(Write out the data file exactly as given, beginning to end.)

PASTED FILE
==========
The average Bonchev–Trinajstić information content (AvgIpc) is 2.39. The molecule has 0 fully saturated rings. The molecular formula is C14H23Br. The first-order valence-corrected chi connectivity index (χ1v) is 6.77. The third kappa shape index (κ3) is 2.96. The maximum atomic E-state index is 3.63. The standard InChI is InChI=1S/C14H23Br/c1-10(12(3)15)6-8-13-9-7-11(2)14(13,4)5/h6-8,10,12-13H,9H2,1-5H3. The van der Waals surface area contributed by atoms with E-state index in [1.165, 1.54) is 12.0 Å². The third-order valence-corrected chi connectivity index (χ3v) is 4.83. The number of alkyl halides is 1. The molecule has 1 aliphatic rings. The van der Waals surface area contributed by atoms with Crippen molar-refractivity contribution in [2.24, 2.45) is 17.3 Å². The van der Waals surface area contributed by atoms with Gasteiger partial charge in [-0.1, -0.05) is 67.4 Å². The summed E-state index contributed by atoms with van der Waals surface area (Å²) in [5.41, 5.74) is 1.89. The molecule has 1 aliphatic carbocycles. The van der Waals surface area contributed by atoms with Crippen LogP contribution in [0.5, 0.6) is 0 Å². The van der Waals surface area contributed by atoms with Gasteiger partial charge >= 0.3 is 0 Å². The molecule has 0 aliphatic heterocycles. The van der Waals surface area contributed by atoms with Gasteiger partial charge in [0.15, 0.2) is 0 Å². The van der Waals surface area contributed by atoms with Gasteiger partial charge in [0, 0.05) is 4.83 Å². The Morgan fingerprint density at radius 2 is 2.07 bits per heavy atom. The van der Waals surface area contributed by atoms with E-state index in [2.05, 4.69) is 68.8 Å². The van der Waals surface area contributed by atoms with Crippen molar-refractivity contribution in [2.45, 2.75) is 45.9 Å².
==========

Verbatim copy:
The average Bonchev–Trinajstić information content (AvgIpc) is 2.39. The molecule has 0 fully saturated rings. The molecular formula is C14H23Br. The first-order valence-corrected chi connectivity index (χ1v) is 6.77. The third kappa shape index (κ3) is 2.96. The maximum atomic E-state index is 3.63. The standard InChI is InChI=1S/C14H23Br/c1-10(12(3)15)6-8-13-9-7-11(2)14(13,4)5/h6-8,10,12-13H,9H2,1-5H3. The van der Waals surface area contributed by atoms with E-state index in [1.165, 1.54) is 12.0 Å². The third-order valence-corrected chi connectivity index (χ3v) is 4.83. The number of alkyl halides is 1. The molecule has 1 aliphatic rings. The van der Waals surface area contributed by atoms with Crippen molar-refractivity contribution in [2.24, 2.45) is 17.3 Å². The van der Waals surface area contributed by atoms with Gasteiger partial charge in [-0.1, -0.05) is 67.4 Å². The summed E-state index contributed by atoms with van der Waals surface area (Å²) in [5.41, 5.74) is 1.89. The molecule has 1 aliphatic carbocycles. The van der Waals surface area contributed by atoms with Crippen LogP contribution in [0.5, 0.6) is 0 Å². The van der Waals surface area contributed by atoms with Gasteiger partial charge >= 0.3 is 0 Å². The molecule has 0 aliphatic heterocycles. The van der Waals surface area contributed by atoms with Gasteiger partial charge in [0.15, 0.2) is 0 Å². The van der Waals surface area contributed by atoms with Gasteiger partial charge in [0, 0.05) is 4.83 Å². The Morgan fingerprint density at radius 2 is 2.07 bits per heavy atom. The van der Waals surface area contributed by atoms with E-state index in [2.05, 4.69) is 68.8 Å². The van der Waals surface area contributed by atoms with Crippen molar-refractivity contribution in [2.45, 2.75) is 45.9 Å².